After nearly a full day of deliberation Tuesday, the jury in the trial of Higinio Salgado — accused of killing prominent San Diego architect Graham Downes — did not reach a verdict.
Closing arguments ended Tuesday morning. Jurors will have until 4:30 p.m. each day of deliberations either to reach a verdict or inform the court they can't come to a unanimous decision. They've been instructed to include in their deliberations the crime of first-degree murder, and the lesser crimes of second-degree murder, voluntary manslaughter and involuntary manslaughter.
The defense team has argued that due to alcohol intoxication, Salgado can't recall the fight last April in which prosecutors say Salgado beat Downes, leaving him fatally injured in front of his Bankers Hill home. Salgado was a property manager, at the time, at one of Downes' development companies.
Two witnesses who lived near Downes’ home have testified they saw or heard the altercation. Neither witness claimed to have seen injurious blows, although one said the man matching Salgado's description made forward motions.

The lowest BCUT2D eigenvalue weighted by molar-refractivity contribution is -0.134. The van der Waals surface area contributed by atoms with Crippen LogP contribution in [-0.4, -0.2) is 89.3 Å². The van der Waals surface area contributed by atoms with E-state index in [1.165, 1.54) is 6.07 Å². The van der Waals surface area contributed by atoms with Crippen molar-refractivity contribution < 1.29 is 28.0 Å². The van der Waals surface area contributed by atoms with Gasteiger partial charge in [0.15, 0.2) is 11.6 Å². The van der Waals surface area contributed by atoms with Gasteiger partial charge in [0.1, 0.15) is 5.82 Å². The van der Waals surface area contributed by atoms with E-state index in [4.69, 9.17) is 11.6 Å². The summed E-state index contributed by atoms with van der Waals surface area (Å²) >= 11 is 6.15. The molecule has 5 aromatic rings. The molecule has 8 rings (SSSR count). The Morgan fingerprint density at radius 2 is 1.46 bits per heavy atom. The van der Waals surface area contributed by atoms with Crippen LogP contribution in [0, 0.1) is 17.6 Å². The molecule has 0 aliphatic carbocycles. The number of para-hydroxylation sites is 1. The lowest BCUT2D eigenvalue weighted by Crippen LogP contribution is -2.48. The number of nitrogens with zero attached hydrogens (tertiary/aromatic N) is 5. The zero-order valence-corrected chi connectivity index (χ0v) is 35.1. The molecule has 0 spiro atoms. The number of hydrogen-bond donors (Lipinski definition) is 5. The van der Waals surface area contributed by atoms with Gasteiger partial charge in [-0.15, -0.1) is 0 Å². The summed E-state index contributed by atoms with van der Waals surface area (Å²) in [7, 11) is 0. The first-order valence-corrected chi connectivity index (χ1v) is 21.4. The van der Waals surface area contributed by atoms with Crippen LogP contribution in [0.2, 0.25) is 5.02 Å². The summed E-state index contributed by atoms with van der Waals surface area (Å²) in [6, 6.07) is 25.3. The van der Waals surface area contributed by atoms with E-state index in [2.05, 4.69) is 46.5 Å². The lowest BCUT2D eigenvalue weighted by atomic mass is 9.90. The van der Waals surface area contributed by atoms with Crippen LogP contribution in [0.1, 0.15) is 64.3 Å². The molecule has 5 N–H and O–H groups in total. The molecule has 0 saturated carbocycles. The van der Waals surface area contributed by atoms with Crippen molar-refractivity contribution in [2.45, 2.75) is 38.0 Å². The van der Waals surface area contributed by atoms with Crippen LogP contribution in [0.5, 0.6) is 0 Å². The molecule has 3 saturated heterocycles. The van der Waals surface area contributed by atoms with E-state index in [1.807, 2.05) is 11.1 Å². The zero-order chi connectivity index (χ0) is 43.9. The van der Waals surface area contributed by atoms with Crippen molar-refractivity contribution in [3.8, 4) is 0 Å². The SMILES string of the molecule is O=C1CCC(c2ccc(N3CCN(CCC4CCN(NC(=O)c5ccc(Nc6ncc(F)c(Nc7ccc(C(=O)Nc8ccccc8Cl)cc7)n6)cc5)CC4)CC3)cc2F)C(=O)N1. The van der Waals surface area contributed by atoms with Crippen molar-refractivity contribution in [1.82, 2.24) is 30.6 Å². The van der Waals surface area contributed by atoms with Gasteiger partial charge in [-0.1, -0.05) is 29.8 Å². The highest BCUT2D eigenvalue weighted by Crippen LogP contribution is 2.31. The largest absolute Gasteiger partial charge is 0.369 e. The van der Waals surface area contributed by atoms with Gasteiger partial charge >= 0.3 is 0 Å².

An examination of Downes found that in the early morning hours of April 19, 2013, he suffered from 17 to 21 blunt-force traumas to the head, which days later led to his death. The altercation occurred at the end of about six hours of steady drinking for Downes, Salgado and several other of Downes' employees.
Prosecutors have argued that Salgado intended to kill Downes because he felt betrayed by him, after an April 17 meeting between Downes and Salgado's former supervisor, whose name came up during the gathering. Salgado's "sense of betrayal," prosecutors said, turned to action on the sidewalk outside Downes' home, after the other guests had left.